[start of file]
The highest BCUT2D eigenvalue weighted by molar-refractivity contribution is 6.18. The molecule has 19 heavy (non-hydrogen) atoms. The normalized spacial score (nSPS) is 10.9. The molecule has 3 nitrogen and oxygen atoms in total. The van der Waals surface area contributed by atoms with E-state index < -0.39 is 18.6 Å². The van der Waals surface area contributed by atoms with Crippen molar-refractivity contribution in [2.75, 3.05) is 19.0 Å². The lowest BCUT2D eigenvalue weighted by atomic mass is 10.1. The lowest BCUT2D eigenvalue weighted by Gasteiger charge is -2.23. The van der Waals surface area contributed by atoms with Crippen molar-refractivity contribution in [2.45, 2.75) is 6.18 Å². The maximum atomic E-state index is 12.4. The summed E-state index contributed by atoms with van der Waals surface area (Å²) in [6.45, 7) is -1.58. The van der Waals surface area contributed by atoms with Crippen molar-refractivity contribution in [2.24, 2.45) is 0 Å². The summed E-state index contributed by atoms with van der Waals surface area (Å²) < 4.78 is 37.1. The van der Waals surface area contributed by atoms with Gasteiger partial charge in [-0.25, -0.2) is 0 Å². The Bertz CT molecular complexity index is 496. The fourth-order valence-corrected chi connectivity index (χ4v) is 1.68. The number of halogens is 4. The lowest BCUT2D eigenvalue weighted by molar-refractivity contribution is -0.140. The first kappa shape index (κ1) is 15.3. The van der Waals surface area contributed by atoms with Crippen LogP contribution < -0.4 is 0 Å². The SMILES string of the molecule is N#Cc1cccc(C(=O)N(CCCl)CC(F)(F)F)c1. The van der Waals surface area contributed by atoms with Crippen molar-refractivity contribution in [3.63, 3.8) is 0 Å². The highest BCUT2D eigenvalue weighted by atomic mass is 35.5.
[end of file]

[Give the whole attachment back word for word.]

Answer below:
The highest BCUT2D eigenvalue weighted by molar-refractivity contribution is 6.18. The molecule has 19 heavy (non-hydrogen) atoms. The normalized spacial score (nSPS) is 10.9. The molecule has 3 nitrogen and oxygen atoms in total. The van der Waals surface area contributed by atoms with E-state index < -0.39 is 18.6 Å². The van der Waals surface area contributed by atoms with Crippen molar-refractivity contribution in [2.75, 3.05) is 19.0 Å². The lowest BCUT2D eigenvalue weighted by atomic mass is 10.1. The lowest BCUT2D eigenvalue weighted by Gasteiger charge is -2.23. The van der Waals surface area contributed by atoms with Crippen molar-refractivity contribution in [2.45, 2.75) is 6.18 Å². The maximum atomic E-state index is 12.4. The summed E-state index contributed by atoms with van der Waals surface area (Å²) in [6.45, 7) is -1.58. The van der Waals surface area contributed by atoms with Crippen molar-refractivity contribution in [2.24, 2.45) is 0 Å². The summed E-state index contributed by atoms with van der Waals surface area (Å²) < 4.78 is 37.1. The van der Waals surface area contributed by atoms with Gasteiger partial charge in [-0.25, -0.2) is 0 Å². The Bertz CT molecular complexity index is 496. The fourth-order valence-corrected chi connectivity index (χ4v) is 1.68. The number of halogens is 4. The lowest BCUT2D eigenvalue weighted by molar-refractivity contribution is -0.140. The first kappa shape index (κ1) is 15.3. The van der Waals surface area contributed by atoms with Crippen LogP contribution < -0.4 is 0 Å². The SMILES string of the molecule is N#Cc1cccc(C(=O)N(CCCl)CC(F)(F)F)c1. The van der Waals surface area contributed by atoms with Crippen molar-refractivity contribution in [3.63, 3.8) is 0 Å². The highest BCUT2D eigenvalue weighted by atomic mass is 35.5.